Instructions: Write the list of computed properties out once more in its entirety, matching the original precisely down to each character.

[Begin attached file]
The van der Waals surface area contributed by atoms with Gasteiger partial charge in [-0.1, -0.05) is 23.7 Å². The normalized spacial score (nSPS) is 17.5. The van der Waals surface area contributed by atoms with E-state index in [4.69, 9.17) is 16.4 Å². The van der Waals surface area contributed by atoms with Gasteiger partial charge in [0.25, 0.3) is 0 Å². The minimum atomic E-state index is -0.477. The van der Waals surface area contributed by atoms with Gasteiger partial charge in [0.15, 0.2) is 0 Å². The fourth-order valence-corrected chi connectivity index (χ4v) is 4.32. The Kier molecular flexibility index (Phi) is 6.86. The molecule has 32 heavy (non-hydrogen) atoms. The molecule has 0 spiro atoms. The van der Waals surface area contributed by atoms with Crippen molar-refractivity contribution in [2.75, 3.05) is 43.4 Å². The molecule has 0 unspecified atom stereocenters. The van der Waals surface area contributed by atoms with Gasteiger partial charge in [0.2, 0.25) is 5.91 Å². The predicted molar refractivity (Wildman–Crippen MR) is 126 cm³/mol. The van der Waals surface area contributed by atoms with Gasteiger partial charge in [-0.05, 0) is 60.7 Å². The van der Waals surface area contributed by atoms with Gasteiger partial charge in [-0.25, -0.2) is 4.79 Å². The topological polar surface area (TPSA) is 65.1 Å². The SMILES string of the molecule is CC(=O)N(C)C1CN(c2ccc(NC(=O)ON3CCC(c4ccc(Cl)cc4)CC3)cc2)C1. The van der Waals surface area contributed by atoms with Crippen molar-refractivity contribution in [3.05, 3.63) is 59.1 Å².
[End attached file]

The van der Waals surface area contributed by atoms with Gasteiger partial charge in [-0.1, -0.05) is 23.7 Å². The normalized spacial score (nSPS) is 17.5. The van der Waals surface area contributed by atoms with E-state index in [4.69, 9.17) is 16.4 Å². The van der Waals surface area contributed by atoms with Gasteiger partial charge in [0.25, 0.3) is 0 Å². The minimum atomic E-state index is -0.477. The van der Waals surface area contributed by atoms with Gasteiger partial charge in [0.15, 0.2) is 0 Å². The fourth-order valence-corrected chi connectivity index (χ4v) is 4.32. The Kier molecular flexibility index (Phi) is 6.86. The molecule has 32 heavy (non-hydrogen) atoms. The molecule has 0 spiro atoms. The van der Waals surface area contributed by atoms with Crippen molar-refractivity contribution in [2.75, 3.05) is 43.4 Å². The molecule has 0 unspecified atom stereocenters. The van der Waals surface area contributed by atoms with Gasteiger partial charge in [0.2, 0.25) is 5.91 Å². The predicted molar refractivity (Wildman–Crippen MR) is 126 cm³/mol. The van der Waals surface area contributed by atoms with Gasteiger partial charge in [-0.05, 0) is 60.7 Å². The van der Waals surface area contributed by atoms with Gasteiger partial charge in [-0.25, -0.2) is 4.79 Å². The topological polar surface area (TPSA) is 65.1 Å². The SMILES string of the molecule is CC(=O)N(C)C1CN(c2ccc(NC(=O)ON3CCC(c4ccc(Cl)cc4)CC3)cc2)C1. The van der Waals surface area contributed by atoms with Crippen molar-refractivity contribution in [3.05, 3.63) is 59.1 Å².